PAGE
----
Participants included ambulance, fire, and RCMP detachments, volunteer rescue crews from nearby communities, experienced clinical staff from the local hospital and college, and many volunteers from the community, who along with mannequins acted as victims. Representatives from regional health authorities, who have strategic planning responsibilities, were also well represented among the observers.

To create a sense of realism, the exercise was preceded by news releases from the WHO declaring Phase 6 of pandemic influenza warning, with the active spread of H5N1 virus between humans that began in Southeast Asia, now having spread to nearby communities in Alberta. Staff were on call-in alert and the exercise began at 8 a.m. Throughout the exercise, a strong emphasis on participant safety was evident, such as during the introductory briefing for first responders held in the gymnasium of the College of the Rockies. Their nursing teaching wing was reconfigured to act as an alternative treatment centre, with the use of portable beds and specific areas for triage, emergency treatment areas with an adjacent “lab,” an intensive care ward with portable X-ray, and several wards set up in classrooms, including palliative care. During the drill staff wore N95 masks, gowns, and gloves and also had an opportunity to try the new 3M positive pressure hoods that operate from an 8-hour battery pack fastened with a quick-connect belt.

The local Telus office set up an emergency operations centre, where multiple phone lines received calls from local citizens, including specific representation from the First Nations community. Operators used the reported symptoms as telephone triage to dispatch home assessment teams. A drill like this can identify how challenging effective response to something like the delayed availability of road maps can be! The two-person teams, again all wearing barrier protection, performed a structured assessment and decided on telephone follow-up, with social services support, or arranged for BC Ambulance Service transportation for the more severely ill.

Once those transported arrived at “hospital,” they went through the initial triage assessment at the alternative treatment centre. If that wasn’t challenging enough, a mass casualty incident was staged at 1:30 p.m., involving a vehicle fire and a mock crash between a school bus and a car. The heavy snow at the peak of the exercise was a reminder that the real events could take place in any weather condition. Police were the first on the scene, followed by BCAS and a fire truck. The sense of teamwork and coordination was very impressive.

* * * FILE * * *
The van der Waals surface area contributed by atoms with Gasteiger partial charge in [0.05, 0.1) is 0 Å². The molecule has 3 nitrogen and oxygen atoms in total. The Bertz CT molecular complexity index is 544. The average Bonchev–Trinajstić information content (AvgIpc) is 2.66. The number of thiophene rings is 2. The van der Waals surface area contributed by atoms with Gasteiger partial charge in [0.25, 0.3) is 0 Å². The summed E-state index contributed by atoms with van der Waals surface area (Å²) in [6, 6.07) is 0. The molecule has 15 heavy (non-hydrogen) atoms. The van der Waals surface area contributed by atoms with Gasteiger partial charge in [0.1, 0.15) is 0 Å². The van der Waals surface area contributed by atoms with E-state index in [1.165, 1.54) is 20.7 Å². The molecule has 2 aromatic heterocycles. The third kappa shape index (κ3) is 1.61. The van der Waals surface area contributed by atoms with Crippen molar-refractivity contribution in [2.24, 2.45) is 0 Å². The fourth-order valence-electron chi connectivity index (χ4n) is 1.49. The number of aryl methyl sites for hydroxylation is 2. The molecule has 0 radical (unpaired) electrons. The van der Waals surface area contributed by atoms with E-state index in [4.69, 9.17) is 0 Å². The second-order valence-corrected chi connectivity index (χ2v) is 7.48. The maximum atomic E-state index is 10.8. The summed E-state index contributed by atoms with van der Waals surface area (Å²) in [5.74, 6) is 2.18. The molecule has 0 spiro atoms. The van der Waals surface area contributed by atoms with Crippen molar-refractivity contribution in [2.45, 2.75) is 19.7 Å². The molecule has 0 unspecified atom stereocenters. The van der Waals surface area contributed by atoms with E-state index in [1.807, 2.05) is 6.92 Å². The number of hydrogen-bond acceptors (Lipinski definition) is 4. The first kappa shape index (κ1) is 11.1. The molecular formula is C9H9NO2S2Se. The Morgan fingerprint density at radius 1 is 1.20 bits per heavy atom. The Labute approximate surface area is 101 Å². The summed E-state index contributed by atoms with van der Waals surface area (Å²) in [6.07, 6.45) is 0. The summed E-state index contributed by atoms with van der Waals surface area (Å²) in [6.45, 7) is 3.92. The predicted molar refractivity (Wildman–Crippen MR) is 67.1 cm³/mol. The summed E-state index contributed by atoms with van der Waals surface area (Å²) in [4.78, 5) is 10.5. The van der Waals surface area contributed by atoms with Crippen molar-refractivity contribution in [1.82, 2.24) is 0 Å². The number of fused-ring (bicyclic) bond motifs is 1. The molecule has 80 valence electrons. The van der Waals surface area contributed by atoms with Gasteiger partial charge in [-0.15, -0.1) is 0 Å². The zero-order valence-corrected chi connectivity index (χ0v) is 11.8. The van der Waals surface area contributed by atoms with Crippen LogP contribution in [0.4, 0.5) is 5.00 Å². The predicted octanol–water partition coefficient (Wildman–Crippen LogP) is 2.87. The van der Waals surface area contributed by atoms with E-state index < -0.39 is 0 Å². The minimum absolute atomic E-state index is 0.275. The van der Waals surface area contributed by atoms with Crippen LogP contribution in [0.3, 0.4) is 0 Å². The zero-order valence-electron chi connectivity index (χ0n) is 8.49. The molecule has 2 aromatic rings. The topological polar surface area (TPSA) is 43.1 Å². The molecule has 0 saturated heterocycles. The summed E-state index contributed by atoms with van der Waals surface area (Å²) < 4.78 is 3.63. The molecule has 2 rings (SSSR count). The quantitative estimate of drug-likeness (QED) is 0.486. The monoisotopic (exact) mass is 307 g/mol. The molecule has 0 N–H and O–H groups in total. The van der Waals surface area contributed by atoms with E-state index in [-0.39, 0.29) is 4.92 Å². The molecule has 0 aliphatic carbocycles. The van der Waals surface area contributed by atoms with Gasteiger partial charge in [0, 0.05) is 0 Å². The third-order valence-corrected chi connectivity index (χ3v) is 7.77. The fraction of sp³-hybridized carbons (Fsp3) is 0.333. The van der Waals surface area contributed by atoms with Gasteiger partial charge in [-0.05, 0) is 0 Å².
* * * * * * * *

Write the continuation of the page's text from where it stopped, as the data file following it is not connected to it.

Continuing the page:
The weak link in this exercise, from my point of view, was the lack of integration of family doctors in the community and of hospital-based physicians into the planning and the exercise itself. There was also the lack of Regional Health Authority and governmental support for the initiative. This seems to be a national phenomenon. Addressing this deficit could do a lot as a springboard for primary care renewal, not to mention the public health benefits that would result. Glitches such as overload of the call centre, errors in prioritizing ambulance calls, overload of coroner’s and mortuary services, lack of enough pastoral/spiritual care support, inattention to the stress caused by the care needs of victims’ pets or farm animals are some examples of how a region can improve on its strategic planning.

Overall, this was an excellently run exercise, of great benefit to the local community, and an effective approach to learning.

—Ian A. Gillespie, MD

Pharmaceutical disposal

Despite the fact that unused pharmaceuticals are a significant health, safety, and environmental hazard, disposing of them in a responsible manner is often a challenge. Patients may bring in their unused meds to doctors’ offices, and drug reps give many samples of their products. This leaves many physicians wondering what to do with pharmaceutical waste. Many may not be aware that the Province of BC regulates this waste under the Recycling Regulation within the Environmental Management Act. This regulation holds the producers responsible for their waste under a system of extended producer responsibility (EPR). In response, the brand owners set up the Post-Consumer Pharmaceutical Stewardship Association (PCPSA). More information and a list of all participating pharmacies is available at www.medicationsreturn.ca/british_columbia_en.php. In this system, consumers can take their unused medications to any of the pharmacies (90% of the ones in BC) at no charge. The containers are provided to the pharmacies for free and the brand owners pay for the disposal through the PCPSA. Herbal medications, throat lozenges, and mineral supplements are included under this regulation. Patients do not have to take the medications back to the pharmacy where they purchased them.